Stein and Day

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Stein and Day, Inc. was an American publishing company founded by Sol Stein and his wife Patricia Day in 1962.[1] Stein was both the publisher and the editor-in-chief. The firm was based in New York, and was in business for 27 years, until closing in 1989.

History[edit]

Stein and Day's first book was Elia Kazan’s America America, published in 1962, which was a bestseller and was adapted into a film by Kazan. The success of many of Stein and Day’s books was attributable in part to the amount of publicity work that Stein and Day did for each book[2] Stein worked with Kazan daily for five months on Kazan’s first novel The Arrangement, which was #1 on the New York Times Best Seller list for 37 consecutive weeks.

The firm relocated from Manhattan to Briarcliff Manor, New York in 1975,[3] and published about 100 books a year until the company declared bankruptcy in 1987, and selling its backlist in 1988.[4][5] Stein and Day's demise was the subject of Stein’s book, A Feast for Lawyers. The New York Times wrote, “He has produced an appalling, Dickensian portrait of the entire system...ought to be read not only by executives facing Chapter 11 but by all entrepreneurs and indeed by anyone who fantasizes about running his own company."[6] Stein’s book was honored by the American Bankruptcy Association at its annual convention in Washington, D.C. Columbia University hosts the Stein and Day Archives, which chronicles the firm’s 27 years of existence.[7]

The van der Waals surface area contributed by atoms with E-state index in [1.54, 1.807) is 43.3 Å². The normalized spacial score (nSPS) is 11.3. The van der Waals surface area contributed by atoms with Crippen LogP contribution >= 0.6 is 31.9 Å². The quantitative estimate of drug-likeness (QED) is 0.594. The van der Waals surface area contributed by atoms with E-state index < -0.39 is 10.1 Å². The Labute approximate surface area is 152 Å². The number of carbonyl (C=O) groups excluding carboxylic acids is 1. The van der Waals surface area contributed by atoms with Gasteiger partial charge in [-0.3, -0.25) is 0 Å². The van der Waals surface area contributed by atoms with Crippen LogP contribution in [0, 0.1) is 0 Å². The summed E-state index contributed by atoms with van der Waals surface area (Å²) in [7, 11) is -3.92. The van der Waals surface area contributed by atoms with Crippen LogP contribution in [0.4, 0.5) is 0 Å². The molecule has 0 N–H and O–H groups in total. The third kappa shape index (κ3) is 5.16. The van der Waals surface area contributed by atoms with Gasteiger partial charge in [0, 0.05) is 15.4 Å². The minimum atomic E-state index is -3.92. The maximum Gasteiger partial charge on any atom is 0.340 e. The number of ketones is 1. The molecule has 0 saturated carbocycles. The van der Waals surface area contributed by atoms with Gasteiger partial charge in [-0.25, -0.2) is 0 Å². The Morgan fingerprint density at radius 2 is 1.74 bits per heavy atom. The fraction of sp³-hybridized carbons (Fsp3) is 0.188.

Bibliography[edit]

Other authors[edit]

Stein and Day published works by Leslie Fiedler, David Frost, Jack Higgins, Dylan Thomas, Budd Schulberg, Claude Brown, Bertram Wolfe, Harry Lorayne, Wanda Landowska and Marilyn Monroe among others.[citation needed] They were the U.S. publishers of J. B. Priestley, Eric Partridge, Maxim Gorky, Che Guevara, L. P. Hartley, and George Bernard Shaw.[citation needed]

References[edit]

  1. ^ Bender, Dean. "A House Built on Bestsellers." Business Magazine Published by the Gannett Westchester Newspapers. 30 September 1979.
  2. ^ ."The Times Diary." The New York Times. 12 March 1969.
  3. ^ Wilner, Paul. "Tale of a Publisher's Move to the Country." The New York Times. 11 February 1979.
  4. ^ [1]
  5. ^ [2]
  6. ^ Gaeber, Lauren. “News and Noteworthy.” The New York Times. 25 March 1955. Retrieved from http://nytimes.com on 13 September 2007.
  7. ^ [3]

External links[edit]